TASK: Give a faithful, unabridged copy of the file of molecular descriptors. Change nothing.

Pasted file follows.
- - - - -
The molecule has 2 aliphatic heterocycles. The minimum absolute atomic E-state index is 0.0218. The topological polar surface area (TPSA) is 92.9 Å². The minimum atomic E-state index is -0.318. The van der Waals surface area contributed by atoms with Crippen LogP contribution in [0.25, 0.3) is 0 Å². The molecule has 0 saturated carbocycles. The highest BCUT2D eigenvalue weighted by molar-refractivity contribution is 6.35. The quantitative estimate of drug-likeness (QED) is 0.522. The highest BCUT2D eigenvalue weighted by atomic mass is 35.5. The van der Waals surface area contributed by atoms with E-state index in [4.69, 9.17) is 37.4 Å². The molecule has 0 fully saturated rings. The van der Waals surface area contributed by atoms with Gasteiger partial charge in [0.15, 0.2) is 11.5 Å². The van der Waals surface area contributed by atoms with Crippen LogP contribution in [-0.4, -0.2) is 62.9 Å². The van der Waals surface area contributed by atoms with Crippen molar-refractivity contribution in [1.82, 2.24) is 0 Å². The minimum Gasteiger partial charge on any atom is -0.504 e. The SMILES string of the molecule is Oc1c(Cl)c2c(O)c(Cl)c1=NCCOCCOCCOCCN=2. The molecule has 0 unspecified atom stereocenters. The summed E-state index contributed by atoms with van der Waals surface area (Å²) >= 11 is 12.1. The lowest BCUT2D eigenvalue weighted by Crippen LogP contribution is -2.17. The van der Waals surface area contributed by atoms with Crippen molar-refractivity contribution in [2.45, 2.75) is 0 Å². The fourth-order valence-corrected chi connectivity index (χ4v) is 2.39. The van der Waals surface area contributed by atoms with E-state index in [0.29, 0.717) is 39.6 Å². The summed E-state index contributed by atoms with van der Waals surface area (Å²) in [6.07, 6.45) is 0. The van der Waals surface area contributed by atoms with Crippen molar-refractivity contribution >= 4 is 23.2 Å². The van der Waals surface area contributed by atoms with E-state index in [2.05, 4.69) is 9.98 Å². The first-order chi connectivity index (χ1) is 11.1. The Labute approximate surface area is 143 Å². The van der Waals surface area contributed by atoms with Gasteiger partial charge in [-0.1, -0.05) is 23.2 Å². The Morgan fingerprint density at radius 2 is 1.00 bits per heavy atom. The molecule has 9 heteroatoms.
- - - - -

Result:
The molecule has 2 aliphatic heterocycles. The minimum absolute atomic E-state index is 0.0218. The topological polar surface area (TPSA) is 92.9 Å². The minimum atomic E-state index is -0.318. The van der Waals surface area contributed by atoms with Crippen LogP contribution in [0.25, 0.3) is 0 Å². The molecule has 0 saturated carbocycles. The highest BCUT2D eigenvalue weighted by molar-refractivity contribution is 6.35. The quantitative estimate of drug-likeness (QED) is 0.522. The highest BCUT2D eigenvalue weighted by atomic mass is 35.5. The van der Waals surface area contributed by atoms with E-state index in [4.69, 9.17) is 37.4 Å². The molecule has 0 fully saturated rings. The van der Waals surface area contributed by atoms with Gasteiger partial charge in [0.15, 0.2) is 11.5 Å². The van der Waals surface area contributed by atoms with Crippen LogP contribution in [-0.4, -0.2) is 62.9 Å². The van der Waals surface area contributed by atoms with Crippen molar-refractivity contribution in [1.82, 2.24) is 0 Å². The minimum Gasteiger partial charge on any atom is -0.504 e. The SMILES string of the molecule is Oc1c(Cl)c2c(O)c(Cl)c1=NCCOCCOCCOCCN=2. The molecule has 0 unspecified atom stereocenters. The summed E-state index contributed by atoms with van der Waals surface area (Å²) >= 11 is 12.1. The lowest BCUT2D eigenvalue weighted by Crippen LogP contribution is -2.17. The van der Waals surface area contributed by atoms with Crippen molar-refractivity contribution in [2.45, 2.75) is 0 Å². The fourth-order valence-corrected chi connectivity index (χ4v) is 2.39. The van der Waals surface area contributed by atoms with E-state index in [0.29, 0.717) is 39.6 Å². The summed E-state index contributed by atoms with van der Waals surface area (Å²) in [6.07, 6.45) is 0. The van der Waals surface area contributed by atoms with Crippen molar-refractivity contribution >= 4 is 23.2 Å². The van der Waals surface area contributed by atoms with E-state index in [2.05, 4.69) is 9.98 Å². The first-order chi connectivity index (χ1) is 11.1. The Labute approximate surface area is 143 Å². The van der Waals surface area contributed by atoms with Gasteiger partial charge in [-0.1, -0.05) is 23.2 Å². The Morgan fingerprint density at radius 2 is 1.00 bits per heavy atom. The molecule has 9 heteroatoms.